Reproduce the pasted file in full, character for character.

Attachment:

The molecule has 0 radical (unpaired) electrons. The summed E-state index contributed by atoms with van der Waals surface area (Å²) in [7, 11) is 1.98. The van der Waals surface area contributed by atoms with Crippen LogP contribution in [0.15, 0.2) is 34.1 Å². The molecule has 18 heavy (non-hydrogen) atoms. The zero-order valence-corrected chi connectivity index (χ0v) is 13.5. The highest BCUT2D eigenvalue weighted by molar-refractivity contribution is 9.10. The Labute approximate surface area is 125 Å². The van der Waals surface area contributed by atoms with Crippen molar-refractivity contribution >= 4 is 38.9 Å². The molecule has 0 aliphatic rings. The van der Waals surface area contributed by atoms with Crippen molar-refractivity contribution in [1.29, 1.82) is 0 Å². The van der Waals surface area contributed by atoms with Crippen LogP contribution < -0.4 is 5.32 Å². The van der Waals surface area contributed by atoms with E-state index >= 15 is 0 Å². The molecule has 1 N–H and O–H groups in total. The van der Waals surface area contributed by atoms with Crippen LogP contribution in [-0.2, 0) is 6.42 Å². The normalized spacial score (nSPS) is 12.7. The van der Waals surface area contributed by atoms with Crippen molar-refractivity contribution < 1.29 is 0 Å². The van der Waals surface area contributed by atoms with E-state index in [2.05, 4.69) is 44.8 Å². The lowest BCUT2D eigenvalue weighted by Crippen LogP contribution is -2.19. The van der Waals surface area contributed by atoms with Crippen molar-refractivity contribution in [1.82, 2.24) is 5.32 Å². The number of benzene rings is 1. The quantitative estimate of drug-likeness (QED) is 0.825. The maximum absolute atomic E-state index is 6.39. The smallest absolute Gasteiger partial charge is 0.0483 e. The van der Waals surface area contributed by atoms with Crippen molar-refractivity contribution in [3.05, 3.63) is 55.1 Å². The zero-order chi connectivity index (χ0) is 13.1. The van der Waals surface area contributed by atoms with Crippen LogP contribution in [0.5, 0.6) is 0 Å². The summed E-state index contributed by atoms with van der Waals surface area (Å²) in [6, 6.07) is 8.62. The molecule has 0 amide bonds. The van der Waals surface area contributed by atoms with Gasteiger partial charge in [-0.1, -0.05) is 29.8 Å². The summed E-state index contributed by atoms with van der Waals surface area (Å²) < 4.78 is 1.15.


The molecule has 0 radical (unpaired) electrons. The summed E-state index contributed by atoms with van der Waals surface area (Å²) in [7, 11) is 1.98. The van der Waals surface area contributed by atoms with Crippen LogP contribution in [0.15, 0.2) is 34.1 Å². The molecule has 18 heavy (non-hydrogen) atoms. The zero-order valence-corrected chi connectivity index (χ0v) is 13.5. The highest BCUT2D eigenvalue weighted by molar-refractivity contribution is 9.10. The Labute approximate surface area is 125 Å². The van der Waals surface area contributed by atoms with Crippen molar-refractivity contribution >= 4 is 38.9 Å². The molecule has 0 aliphatic rings. The van der Waals surface area contributed by atoms with Crippen molar-refractivity contribution in [1.29, 1.82) is 0 Å². The van der Waals surface area contributed by atoms with Crippen LogP contribution < -0.4 is 5.32 Å². The van der Waals surface area contributed by atoms with E-state index >= 15 is 0 Å². The molecule has 1 N–H and O–H groups in total. The van der Waals surface area contributed by atoms with Crippen LogP contribution in [-0.2, 0) is 6.42 Å². The normalized spacial score (nSPS) is 12.7. The van der Waals surface area contributed by atoms with Crippen molar-refractivity contribution < 1.29 is 0 Å². The van der Waals surface area contributed by atoms with E-state index in [2.05, 4.69) is 44.8 Å². The lowest BCUT2D eigenvalue weighted by Crippen LogP contribution is -2.19. The van der Waals surface area contributed by atoms with Crippen molar-refractivity contribution in [1.82, 2.24) is 5.32 Å². The number of benzene rings is 1. The quantitative estimate of drug-likeness (QED) is 0.825. The maximum absolute atomic E-state index is 6.39. The smallest absolute Gasteiger partial charge is 0.0483 e. The van der Waals surface area contributed by atoms with Crippen molar-refractivity contribution in [3.05, 3.63) is 55.1 Å². The zero-order chi connectivity index (χ0) is 13.1. The van der Waals surface area contributed by atoms with Crippen LogP contribution in [0.5, 0.6) is 0 Å². The summed E-state index contributed by atoms with van der Waals surface area (Å²) in [6, 6.07) is 8.62. The molecule has 0 amide bonds. The van der Waals surface area contributed by atoms with Gasteiger partial charge in [-0.1, -0.05) is 29.8 Å². The summed E-state index contributed by atoms with van der Waals surface area (Å²) < 4.78 is 1.15.